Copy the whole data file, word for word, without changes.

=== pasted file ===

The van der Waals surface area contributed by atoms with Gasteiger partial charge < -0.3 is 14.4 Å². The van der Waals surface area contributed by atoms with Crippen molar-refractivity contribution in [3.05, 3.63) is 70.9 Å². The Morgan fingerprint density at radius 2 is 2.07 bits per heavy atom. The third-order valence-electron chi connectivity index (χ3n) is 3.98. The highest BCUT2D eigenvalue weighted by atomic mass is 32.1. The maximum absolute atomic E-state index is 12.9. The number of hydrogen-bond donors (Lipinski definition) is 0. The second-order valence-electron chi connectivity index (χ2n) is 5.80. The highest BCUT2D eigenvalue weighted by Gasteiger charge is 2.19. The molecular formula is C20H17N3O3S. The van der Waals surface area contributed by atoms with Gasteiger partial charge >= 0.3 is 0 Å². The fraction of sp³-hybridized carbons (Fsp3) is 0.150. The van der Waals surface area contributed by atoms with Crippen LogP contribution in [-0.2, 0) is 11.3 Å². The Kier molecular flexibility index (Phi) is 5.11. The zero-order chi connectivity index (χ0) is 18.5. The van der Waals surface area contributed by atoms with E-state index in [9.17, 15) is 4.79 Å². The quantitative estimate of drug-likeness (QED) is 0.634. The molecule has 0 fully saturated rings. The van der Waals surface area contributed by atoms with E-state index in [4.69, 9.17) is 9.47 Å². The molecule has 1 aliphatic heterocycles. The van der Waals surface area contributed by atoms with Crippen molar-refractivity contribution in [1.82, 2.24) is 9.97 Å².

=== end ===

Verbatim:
The van der Waals surface area contributed by atoms with Gasteiger partial charge < -0.3 is 14.4 Å². The van der Waals surface area contributed by atoms with Crippen molar-refractivity contribution in [3.05, 3.63) is 70.9 Å². The Morgan fingerprint density at radius 2 is 2.07 bits per heavy atom. The third-order valence-electron chi connectivity index (χ3n) is 3.98. The highest BCUT2D eigenvalue weighted by atomic mass is 32.1. The maximum absolute atomic E-state index is 12.9. The number of hydrogen-bond donors (Lipinski definition) is 0. The second-order valence-electron chi connectivity index (χ2n) is 5.80. The highest BCUT2D eigenvalue weighted by Gasteiger charge is 2.19. The molecular formula is C20H17N3O3S. The van der Waals surface area contributed by atoms with Gasteiger partial charge >= 0.3 is 0 Å². The fraction of sp³-hybridized carbons (Fsp3) is 0.150. The van der Waals surface area contributed by atoms with Crippen LogP contribution in [-0.2, 0) is 11.3 Å². The Kier molecular flexibility index (Phi) is 5.11. The zero-order chi connectivity index (χ0) is 18.5. The van der Waals surface area contributed by atoms with E-state index in [9.17, 15) is 4.79 Å². The quantitative estimate of drug-likeness (QED) is 0.634. The molecule has 0 fully saturated rings. The van der Waals surface area contributed by atoms with E-state index in [4.69, 9.17) is 9.47 Å². The molecule has 1 aliphatic heterocycles. The van der Waals surface area contributed by atoms with Crippen molar-refractivity contribution in [1.82, 2.24) is 9.97 Å².